April 22, 2014 2:45 pm

How did the teen stowaway survive in plane’s wheel well?

WATCH ABOVE: Experts say a 16-year-old stowaway, on a flight to Hawaii, should never have survived the flight. Shirlee Engel reports.

Investigators are calling it a “miracle”: a 15-year-old boy emerged from the wheel well of an airplane after a five-hour journey from San Jose to Maui.

He defied freezing temperatures, lack of oxygen and lack of pressure without any protection. Baffled doctors aren’t sure how the teen survived the hours-long flight.

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For starters, passengers on board sit in a pressurized cabin. The lack of pressure outside is a deadly hazard.

READ MORE: Teen stowaway survives flight to Hawaii in plane’s wheel well

“We are talking about pressures at nearly 40,000 feet. That’s going to be 30 per cent less than the pressure at the top of Mount Everest. And keep in mind that a lot of people don’t survive on Mount Everest even with extraordinary conditioning,” Roger Connor told NBC News. Connor is the curator at the National Air and Space Museum.

Without pressure and oxygen, hypoxia could set in. Think of a scuba diver descending and ascending too quickly: “At high altitudes your body succumbs to hypoxia. It doesn’t get the oxygen it needs to survive and most people would pass out and die within a few minutes,” Dr. Richard Besser told ABC News.

Hypoxia, in short, is an oxygen shortage. In order to function properly, your body needs a certain level of oxygen circulating in the blood to cells and tissues. Once this oxygen level drops, you’ll encounter a shortness of breath, according to the Mayo Clinic.

Then there’s the fear of hypothermia. In that case, your body loses heat faster than it can produce it. Normal body temperature usually sits at about 37 C. When it drops, your heart, nervous system and other organs can’t work correctly.

When mild hypothermia sets in, the stowaway will begin to shiver. When the person’s core temperature falls from 35.5 C to 34 C, he or she may begin to shiver violently and experience symptoms similar to hypoxia, with slurred speech and irrational behaviour. But when our core temperature falls to between 33 and 30 C, it becomes impossible to maintain the proper internal temperature.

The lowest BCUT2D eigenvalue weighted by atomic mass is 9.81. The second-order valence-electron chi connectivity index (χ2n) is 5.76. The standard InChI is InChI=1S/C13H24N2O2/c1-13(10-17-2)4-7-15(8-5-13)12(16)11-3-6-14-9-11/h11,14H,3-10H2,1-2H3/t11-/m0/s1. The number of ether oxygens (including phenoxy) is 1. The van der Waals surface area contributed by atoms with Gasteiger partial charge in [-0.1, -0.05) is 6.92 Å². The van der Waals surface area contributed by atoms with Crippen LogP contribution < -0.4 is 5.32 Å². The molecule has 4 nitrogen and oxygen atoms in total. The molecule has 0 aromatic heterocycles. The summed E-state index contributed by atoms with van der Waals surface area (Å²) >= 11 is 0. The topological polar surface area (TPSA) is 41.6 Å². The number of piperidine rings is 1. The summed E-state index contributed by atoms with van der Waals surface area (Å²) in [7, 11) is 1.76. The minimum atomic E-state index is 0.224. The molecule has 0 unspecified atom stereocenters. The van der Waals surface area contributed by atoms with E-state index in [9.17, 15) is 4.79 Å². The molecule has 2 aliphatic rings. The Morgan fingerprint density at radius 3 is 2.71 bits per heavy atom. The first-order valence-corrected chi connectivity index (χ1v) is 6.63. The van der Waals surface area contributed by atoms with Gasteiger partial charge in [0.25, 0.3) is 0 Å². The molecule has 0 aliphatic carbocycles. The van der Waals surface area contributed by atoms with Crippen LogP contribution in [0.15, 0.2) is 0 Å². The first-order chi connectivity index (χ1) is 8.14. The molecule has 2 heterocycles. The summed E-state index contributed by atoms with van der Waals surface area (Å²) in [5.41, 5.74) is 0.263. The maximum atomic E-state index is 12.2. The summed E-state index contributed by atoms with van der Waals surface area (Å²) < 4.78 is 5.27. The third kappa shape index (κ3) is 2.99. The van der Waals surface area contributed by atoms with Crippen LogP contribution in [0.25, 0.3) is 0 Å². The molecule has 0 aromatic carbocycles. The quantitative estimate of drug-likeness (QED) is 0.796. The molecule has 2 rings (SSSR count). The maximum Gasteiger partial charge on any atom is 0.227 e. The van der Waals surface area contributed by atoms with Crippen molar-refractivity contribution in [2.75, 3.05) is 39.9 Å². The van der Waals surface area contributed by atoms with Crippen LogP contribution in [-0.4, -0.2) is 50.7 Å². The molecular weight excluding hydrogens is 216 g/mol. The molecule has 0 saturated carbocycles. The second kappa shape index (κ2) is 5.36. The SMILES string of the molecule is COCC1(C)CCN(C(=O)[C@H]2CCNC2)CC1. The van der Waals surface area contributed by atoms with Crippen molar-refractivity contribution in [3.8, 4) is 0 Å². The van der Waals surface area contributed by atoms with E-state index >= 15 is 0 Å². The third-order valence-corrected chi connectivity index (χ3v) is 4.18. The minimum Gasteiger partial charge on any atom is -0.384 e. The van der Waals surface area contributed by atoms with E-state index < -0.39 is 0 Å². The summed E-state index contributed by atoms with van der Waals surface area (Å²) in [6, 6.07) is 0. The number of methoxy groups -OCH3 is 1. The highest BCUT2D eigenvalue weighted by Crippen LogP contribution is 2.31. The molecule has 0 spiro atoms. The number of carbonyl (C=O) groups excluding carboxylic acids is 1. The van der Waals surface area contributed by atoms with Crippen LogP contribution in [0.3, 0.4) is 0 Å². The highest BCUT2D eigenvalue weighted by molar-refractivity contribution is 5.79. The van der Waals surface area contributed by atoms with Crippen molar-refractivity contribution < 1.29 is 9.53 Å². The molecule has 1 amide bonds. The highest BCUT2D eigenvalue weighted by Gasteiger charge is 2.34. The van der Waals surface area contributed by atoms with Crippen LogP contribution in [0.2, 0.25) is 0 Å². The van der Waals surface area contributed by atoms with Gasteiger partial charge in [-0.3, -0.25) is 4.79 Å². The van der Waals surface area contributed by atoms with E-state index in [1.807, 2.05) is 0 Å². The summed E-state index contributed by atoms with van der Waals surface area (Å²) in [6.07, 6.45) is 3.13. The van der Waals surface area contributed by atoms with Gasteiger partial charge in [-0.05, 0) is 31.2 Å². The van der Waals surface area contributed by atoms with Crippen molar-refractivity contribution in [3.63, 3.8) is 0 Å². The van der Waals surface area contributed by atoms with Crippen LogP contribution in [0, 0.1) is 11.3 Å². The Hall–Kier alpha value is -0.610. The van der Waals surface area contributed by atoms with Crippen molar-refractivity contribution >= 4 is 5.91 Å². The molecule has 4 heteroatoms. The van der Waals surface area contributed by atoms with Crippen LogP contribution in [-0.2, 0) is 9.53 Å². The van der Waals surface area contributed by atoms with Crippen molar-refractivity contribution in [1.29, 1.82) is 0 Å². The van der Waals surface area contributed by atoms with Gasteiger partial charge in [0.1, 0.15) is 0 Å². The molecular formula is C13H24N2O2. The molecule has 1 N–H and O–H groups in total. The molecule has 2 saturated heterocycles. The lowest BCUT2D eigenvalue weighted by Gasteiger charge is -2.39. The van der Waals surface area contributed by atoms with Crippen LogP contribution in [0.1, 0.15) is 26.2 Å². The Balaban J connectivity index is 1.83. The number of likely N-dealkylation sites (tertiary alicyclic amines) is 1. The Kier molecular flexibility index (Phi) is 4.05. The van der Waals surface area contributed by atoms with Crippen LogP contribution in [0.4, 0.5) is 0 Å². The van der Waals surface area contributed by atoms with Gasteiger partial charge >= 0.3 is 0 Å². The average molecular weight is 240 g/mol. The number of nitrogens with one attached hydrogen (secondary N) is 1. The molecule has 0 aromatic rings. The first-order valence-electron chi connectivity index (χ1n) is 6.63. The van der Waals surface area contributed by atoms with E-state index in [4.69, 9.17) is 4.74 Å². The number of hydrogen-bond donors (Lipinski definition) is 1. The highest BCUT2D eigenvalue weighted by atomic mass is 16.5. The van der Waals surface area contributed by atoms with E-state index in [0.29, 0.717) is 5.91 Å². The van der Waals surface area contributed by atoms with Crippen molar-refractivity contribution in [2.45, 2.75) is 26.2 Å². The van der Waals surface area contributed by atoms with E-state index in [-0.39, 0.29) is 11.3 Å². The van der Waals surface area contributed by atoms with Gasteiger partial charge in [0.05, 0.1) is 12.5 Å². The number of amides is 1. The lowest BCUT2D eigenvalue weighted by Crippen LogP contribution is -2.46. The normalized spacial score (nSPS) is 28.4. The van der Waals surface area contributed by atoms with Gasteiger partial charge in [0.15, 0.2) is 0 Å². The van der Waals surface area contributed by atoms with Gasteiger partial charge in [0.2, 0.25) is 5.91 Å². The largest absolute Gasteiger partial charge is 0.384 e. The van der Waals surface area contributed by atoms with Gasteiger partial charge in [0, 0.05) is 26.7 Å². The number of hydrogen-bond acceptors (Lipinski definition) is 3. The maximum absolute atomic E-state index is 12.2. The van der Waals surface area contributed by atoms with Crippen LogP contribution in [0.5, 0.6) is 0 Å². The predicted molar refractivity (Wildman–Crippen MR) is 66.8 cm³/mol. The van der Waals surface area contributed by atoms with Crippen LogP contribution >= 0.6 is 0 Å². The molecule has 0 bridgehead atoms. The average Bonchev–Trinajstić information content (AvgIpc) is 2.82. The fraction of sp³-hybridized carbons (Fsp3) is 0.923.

An early study on airline stowaways found that at 2,440 metres, there is a slight increase in breathing and the oxygen level in the blood decreases from 97 per cent to 92 per cent. At 4,575 metres, the reaction time of a person decreases by as much as 50 per cent.

By the time the plane climbs to 5,490 metres, the rate of breathing decreases to 65 per cent to compensate for the lack of oxygen. At this point, visual and cognitive symptoms of hypoxia set in.

By 6,710 metres it becomes almost impossible to remain conscious as the oxygen in the blood that flows to the cells has fallen to 50 per cent.

Officials are guessing that the temperatures outside this particular flight probably dipped to below -40 C.

Under that trifecta of circumstances – low oxygen, extreme cold, lack of pressure – it’s very likely the boy was unconscious for most of the trip, Peter Hackett, director of the Institute for Altitude Medicine, told the Washington Post.

“The body temperatures drops and that cools the brain, and neuronal activity is suppressed. So the brain shuts down – it goes into what is almost like hibernation, without causing irreparable damage. And then when it warms up, you can be normal,” Hackett told the newspaper.

Hibernating animals do the same – in some cases their breathing and heart beat slow to a couple of times per minute, doctors told ABC News.

Hackett said that the teen was probably breathing only five per cent oxygen at 30,000 feet – a steep dip from the 21 per cent his body is accustomed to.

Maybe it wasn’t that cold in the wheel well, Dr. Howard Mell told USA Today. That way, he wouldn’t have frozen to death.

“I’m not saying he couldn’t have done it because apparently he could,” Mell said. U.S. Federal Aviation Administration research suggests that warm hydraulic fluid lines could have helped to provide heat but it’d be snuffed out as the plane ascended.

Then there are the logistics: if you don’t fall to your death by the 200-mile-per-hour winds, you could get crushed by the landing gear, the LA Times reports.

FAA statistics suggest that the boy’s feat is a rarity. Since 1996, there have been 105 stowaways on 94 flights worldwide – more than 76 per cent of the time, they ended in deaths.

The FAA says 105 stowaways have sneaked aboard 94 flights worldwide since 1947


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